Alcohol Withdrawal

From the Tulane University School of Medicine, New Orleans, Louisiana.
Southern medical journal (Impact Factor: 0.93). 11/2012; 105(11):607-12. DOI: 10.1097/SMJ.0b013e31826efb2d
Source: PubMed


Alcohol withdrawal is a common clinical condition that has a variety of complications and morbidities. The manifestations can range from mild agitation to withdrawal seizures and delirium tremens. The treatments for alcohol withdrawal include benzodiazepines, anticonvulsants, beta-blockers and antihypertensives. Although benzodiazepines are presently a first-line therapy, there is controversy regarding the efficacies of these medications compared with others. Treatment protocols often involve one of two contrasting approaches: symptom-triggered versus fixed-schedule dosing of benzodiazepines. We describe these protocols in our review and examine the data supporting symptom-triggered dosing as the preferred method for most patients in withdrawal.The Clinical Institute Withdrawal Assessment for Alcohol scoring system for alcohol withdrawal streamlines care, optimizes patient management, and is the best scale available for withdrawal assessment. Quality improvement implications for inpatient management of alcohol withdrawal include increasing training for signs of withdrawal and symptom recognition, adding new hospital protocols to employee curricula, and ensuring manageable patient-to-physician and patient-to-nurse ratios.

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    CNS Drugs 08/2013; 27(11). DOI:10.1007/s40263-013-0106-6 · 5.11 Impact Factor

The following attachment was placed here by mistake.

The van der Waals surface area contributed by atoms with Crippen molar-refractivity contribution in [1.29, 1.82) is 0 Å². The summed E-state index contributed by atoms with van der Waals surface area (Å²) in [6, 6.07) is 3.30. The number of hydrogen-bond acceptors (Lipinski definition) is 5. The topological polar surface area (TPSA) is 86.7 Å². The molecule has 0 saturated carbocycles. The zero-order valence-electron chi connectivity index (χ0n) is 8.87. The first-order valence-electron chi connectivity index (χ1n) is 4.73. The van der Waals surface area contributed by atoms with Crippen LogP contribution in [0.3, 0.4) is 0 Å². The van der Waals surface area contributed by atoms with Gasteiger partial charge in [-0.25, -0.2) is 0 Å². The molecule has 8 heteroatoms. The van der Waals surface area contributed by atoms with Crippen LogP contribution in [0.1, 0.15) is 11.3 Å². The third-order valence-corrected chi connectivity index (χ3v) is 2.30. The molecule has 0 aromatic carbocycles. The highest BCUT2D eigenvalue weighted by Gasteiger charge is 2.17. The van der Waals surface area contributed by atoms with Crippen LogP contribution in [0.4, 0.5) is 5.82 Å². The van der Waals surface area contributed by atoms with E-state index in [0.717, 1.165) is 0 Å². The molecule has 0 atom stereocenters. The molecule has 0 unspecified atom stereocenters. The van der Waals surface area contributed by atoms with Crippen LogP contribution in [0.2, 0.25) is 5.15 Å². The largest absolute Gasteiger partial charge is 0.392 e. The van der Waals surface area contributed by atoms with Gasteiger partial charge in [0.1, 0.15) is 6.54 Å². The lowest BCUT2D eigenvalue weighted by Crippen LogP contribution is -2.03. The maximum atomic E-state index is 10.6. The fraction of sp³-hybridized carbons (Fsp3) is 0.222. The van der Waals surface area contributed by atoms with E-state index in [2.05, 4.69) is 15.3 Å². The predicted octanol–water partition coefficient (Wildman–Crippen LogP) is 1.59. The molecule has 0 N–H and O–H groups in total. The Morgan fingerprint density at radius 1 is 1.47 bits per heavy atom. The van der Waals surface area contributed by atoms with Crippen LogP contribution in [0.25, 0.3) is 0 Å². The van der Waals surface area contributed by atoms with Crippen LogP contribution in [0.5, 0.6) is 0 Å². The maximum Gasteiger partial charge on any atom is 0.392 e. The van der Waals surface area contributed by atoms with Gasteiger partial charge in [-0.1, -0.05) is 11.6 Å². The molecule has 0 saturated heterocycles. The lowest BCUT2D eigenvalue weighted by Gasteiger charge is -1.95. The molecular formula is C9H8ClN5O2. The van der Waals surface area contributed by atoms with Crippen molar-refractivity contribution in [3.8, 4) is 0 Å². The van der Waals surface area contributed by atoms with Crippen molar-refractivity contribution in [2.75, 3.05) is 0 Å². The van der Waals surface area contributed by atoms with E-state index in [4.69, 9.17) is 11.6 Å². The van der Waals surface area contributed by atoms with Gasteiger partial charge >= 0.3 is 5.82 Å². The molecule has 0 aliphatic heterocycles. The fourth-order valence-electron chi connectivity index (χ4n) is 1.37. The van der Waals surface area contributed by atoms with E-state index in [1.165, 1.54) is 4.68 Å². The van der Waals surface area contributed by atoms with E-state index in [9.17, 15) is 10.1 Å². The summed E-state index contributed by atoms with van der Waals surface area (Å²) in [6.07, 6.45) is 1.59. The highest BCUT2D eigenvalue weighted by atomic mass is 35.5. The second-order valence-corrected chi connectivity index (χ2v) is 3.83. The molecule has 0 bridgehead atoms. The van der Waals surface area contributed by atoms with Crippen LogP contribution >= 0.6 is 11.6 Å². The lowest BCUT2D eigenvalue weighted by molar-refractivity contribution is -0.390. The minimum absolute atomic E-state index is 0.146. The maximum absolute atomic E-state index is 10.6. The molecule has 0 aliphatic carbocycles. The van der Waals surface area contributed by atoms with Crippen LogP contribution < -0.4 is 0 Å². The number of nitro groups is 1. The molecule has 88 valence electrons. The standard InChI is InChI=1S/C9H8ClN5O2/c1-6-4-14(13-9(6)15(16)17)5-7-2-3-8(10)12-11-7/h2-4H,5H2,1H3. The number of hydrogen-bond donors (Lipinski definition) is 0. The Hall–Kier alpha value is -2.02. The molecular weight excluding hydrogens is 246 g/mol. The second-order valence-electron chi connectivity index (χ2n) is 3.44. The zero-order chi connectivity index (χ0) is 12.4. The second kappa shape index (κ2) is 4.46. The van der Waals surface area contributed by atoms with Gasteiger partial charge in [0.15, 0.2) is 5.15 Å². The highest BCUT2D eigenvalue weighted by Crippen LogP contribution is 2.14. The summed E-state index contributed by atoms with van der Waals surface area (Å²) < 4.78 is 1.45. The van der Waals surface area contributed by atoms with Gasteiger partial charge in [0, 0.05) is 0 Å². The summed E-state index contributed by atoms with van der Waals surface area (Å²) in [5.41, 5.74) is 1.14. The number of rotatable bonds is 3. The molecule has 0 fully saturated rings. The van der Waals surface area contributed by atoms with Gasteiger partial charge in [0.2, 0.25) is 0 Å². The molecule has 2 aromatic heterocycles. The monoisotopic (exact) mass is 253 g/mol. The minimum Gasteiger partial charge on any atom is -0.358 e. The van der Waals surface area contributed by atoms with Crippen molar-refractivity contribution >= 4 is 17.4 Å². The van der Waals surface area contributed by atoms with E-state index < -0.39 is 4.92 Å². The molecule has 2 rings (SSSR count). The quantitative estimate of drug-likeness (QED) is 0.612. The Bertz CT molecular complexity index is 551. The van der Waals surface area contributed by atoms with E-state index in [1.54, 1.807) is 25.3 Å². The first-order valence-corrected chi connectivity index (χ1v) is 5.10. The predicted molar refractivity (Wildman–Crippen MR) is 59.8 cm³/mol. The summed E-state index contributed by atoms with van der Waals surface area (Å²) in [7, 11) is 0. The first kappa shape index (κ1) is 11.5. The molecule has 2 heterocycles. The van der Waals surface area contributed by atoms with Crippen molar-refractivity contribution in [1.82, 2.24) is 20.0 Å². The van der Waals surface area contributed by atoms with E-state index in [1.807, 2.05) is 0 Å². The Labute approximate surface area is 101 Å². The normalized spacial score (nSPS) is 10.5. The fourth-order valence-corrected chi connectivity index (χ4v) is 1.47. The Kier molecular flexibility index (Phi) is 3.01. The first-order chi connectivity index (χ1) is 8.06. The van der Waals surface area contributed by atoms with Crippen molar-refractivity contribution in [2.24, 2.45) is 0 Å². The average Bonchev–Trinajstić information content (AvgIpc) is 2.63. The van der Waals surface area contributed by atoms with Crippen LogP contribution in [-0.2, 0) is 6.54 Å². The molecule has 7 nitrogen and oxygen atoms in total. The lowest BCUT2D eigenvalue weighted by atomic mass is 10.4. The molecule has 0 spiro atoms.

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    ABSTRACT: Background and purpose: Drugs that more potently or effectively reduce ethanol-maintained behaviour versus an alternative are considered selective and are considered promising pharmacotherapies for alcoholism. Such results are often obtained using separate groups or multiple schedules where ethanol and the alternative are available alone or sequentially. Recently, we observed that when ethanol and food were available sequentially under a multiple schedule, fluvoxamine and varenicline were selective; yet this selectivity disappeared when ethanol and food were concurrently available. Experimental approach: We examined the generality of these findings by comparing doses of several drugs required to decrease ethanol- and food-maintained responding under a multiple schedule and under a concurrent schedule. Effects were determined for chlordiazepoxide, 2,5-dimethoxy-4-iodoamphetamine (DOI), meta-chlorophenylpiperazine (mCPP), morphine, naltrexone and d-amphetamine. Key results: Under the multiple schedule, ED50 values for decreases in ethanol-maintained responding were significantly different and lower than ED50 s for decreases in food-maintained responding (demonstrating selectivity) for each drug except for chlordiazepoxide (which was equipotent) and naltrexone (which did not affect responding). However, this selectivity vanished or even inverted under the concurrent schedule, such that ED50 values for decreasing ethanol- and food-maintained responding were not different (or, following DOI, the ED50 for food-maintained responding was lower than for ethanol-maintained responding). Conclusions and implications: Results are consistent with those seen following fluvoxamine and varenicline administration, and suggest that selectivity is assay-dependent. These results indicate the need for careful interpretation of selective drug effects, especially when obtained in situations where ethanol or the alternative is the only programmed reinforcement available.
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